Sunday, April 7, 2013

Extra! Extra!

Yesterday, for the first time in 2013, our temperatures reached the 60s -- in fact, 65 degrees.  The warm air blew in on strong southerly winds, making it a bit less pleasant to be outdoors, but it was, after all, 65 degrees!

I bought a flat of pansies and a couple of Hellebores to add to my front garden.  This section of the yard is inside a six foot privacy fence.  It blocked the wind.  A bit.  I extended the planting bed on the outside of the fence along the driveway in preparation for some climbing roses I ordered over the winter.

And I spread a little bit of composted chicken bedding on the garlic bed.  I'd read that garlic likes nitrogen.  Rain was forecast for overnight, perfect to incorporate the compost into the soil and move some food to the roots.

It felt terrific to be outside working.  I slept soundly.

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This morning as the sun rose, I stepped out into the front garden to peruse my work and that's when the feeling swept over me.  A longing, wistful and deep.  An emptiness, colored with nostalgia.  A regret I could not repair.

I miss having a newspaper delivered.

There.  I admitted it.  I am old enough to remember when there was a morning newspaper and an evening newspaper.  When a family's choice of paper shouted their political leanings to all the neighborhood.  I knew boys who rose long before dawn to roll the papers, put a rubber band on them (long before plastic sleeves) and load up the saddlebags on their bicycles.  They had perfected the toss to bring the paper about six feet from the front door -- no chance of breaking a window, or a loud thunk before the family woke up.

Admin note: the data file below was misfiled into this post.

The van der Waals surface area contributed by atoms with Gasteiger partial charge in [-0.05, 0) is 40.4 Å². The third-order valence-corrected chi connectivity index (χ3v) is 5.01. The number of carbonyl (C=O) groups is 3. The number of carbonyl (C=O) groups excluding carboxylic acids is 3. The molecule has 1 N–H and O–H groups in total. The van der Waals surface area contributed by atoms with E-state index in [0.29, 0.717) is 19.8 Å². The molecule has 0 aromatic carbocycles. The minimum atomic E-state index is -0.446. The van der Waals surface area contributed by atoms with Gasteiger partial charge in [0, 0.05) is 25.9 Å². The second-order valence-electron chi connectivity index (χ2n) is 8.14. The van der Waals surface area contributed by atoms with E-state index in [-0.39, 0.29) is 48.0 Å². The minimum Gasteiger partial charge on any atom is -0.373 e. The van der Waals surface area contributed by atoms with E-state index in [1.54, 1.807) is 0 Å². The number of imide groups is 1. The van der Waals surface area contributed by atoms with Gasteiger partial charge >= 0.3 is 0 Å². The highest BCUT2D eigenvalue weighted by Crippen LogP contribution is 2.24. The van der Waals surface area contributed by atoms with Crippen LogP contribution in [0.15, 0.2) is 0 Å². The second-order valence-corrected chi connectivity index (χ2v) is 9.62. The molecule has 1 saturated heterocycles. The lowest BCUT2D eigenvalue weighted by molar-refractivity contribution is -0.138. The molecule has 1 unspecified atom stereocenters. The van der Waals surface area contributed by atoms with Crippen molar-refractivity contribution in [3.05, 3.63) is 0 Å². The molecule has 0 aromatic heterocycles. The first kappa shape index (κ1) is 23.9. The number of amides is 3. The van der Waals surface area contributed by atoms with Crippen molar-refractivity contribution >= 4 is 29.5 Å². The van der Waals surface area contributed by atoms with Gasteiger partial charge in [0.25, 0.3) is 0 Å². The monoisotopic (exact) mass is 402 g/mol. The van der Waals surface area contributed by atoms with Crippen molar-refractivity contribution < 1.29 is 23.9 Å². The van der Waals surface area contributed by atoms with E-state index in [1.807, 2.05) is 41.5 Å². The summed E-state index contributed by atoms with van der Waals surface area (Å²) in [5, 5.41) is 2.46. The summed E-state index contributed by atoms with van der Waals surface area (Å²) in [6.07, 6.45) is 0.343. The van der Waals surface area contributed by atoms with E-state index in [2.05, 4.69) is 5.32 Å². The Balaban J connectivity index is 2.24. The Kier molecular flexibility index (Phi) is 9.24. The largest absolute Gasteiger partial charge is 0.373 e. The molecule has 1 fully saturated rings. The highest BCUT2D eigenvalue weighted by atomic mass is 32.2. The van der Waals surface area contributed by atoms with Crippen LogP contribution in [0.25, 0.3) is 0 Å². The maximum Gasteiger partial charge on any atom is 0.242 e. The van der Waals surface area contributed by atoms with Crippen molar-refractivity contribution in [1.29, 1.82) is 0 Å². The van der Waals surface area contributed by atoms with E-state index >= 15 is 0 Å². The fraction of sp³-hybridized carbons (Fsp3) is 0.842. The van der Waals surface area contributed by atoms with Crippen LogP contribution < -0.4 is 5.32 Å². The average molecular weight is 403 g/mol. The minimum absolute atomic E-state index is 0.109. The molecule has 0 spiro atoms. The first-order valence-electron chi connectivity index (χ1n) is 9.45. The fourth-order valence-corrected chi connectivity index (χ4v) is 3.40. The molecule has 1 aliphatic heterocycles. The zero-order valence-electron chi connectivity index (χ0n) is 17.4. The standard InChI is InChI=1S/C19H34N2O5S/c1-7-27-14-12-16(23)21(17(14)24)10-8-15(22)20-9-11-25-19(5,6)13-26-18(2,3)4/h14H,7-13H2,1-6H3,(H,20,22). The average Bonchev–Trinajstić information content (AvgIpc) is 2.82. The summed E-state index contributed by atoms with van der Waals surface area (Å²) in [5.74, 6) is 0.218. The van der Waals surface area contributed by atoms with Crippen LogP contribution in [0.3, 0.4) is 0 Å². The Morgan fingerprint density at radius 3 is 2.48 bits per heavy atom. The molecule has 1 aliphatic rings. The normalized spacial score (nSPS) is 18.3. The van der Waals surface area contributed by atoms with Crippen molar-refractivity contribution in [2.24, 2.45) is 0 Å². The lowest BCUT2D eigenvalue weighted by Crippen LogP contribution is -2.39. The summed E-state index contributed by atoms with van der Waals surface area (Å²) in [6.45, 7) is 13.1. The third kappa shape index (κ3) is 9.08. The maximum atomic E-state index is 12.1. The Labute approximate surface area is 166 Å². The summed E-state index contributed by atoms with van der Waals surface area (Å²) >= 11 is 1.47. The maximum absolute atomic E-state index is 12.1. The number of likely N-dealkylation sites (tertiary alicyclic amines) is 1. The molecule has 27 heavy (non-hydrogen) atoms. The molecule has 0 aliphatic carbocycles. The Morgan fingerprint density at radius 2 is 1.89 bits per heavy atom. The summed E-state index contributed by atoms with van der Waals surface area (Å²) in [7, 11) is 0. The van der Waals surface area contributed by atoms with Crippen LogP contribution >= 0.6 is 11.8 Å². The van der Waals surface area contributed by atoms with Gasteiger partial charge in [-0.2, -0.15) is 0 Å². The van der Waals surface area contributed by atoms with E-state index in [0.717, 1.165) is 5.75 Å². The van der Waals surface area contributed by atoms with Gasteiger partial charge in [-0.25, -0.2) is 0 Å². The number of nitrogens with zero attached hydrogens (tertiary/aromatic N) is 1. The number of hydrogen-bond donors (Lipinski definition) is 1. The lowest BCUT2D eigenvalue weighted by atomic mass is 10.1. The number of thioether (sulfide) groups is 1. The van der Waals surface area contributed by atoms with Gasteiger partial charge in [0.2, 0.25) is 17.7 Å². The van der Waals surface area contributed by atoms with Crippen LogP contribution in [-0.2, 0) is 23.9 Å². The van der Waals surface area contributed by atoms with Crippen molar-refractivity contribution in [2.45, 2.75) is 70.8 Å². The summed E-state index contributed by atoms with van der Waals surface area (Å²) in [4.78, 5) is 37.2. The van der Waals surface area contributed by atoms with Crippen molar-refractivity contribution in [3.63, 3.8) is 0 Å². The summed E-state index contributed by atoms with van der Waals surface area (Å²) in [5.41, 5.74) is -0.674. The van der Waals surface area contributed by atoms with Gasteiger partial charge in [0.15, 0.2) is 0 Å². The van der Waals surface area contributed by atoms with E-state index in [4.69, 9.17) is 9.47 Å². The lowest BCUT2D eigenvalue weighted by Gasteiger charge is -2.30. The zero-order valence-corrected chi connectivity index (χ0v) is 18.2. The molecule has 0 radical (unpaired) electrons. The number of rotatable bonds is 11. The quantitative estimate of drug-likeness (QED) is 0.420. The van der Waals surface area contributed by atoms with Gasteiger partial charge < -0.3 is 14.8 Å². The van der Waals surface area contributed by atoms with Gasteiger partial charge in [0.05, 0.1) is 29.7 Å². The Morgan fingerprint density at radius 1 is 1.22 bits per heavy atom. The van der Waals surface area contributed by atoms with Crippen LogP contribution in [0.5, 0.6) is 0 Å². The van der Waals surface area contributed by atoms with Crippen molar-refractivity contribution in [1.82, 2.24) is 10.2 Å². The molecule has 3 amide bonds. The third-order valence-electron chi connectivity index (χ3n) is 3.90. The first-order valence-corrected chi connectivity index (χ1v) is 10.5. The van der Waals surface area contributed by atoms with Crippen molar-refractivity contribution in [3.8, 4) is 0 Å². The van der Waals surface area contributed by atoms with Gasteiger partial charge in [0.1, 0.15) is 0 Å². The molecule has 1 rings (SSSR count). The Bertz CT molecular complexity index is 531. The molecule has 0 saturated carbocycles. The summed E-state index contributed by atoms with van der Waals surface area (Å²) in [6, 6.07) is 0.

Every morning without fail, my father could open the front door and retrieve the Chicago Sun-Times (and twice a week the Park Forest Star) to enjoy with his coffee and eggs. 

For the first twenty years of my adult life, I always had papers at home, nearly always delivered.  In my first apartment after college, my roommates and I had a Sunday ritual.  One of us was responsible for making coffee while another went down the block to the Mexican bakery to buy the Tribune and the Sun-Times, plus a selection of bakery items.  We had no living room furniture, so we would spread out with pillows on the floor, surrounded by newsprint, and immerse ourselves. 

Once I had an apartment of my own, my breakfast table never grew piles of other odds and ends, because I needed room to read the paper.  But when I moved to Michigan I had little money for extras like newspapers when I could read them free online.  Yes, I admit that, too.  I took advantage of the free online versions, participating in the killing off of journalists around the world.

And now I pay to read papers online.  Usually that's ok with me.  It's handy to be able to access the news online anywhere.  The most up-to-date information is always available; the feature sections keep me marking the days of the week.  I no longer have boxes and boxes of old newspapers waiting reuse or recycling and creating a fire hazard in the meantime.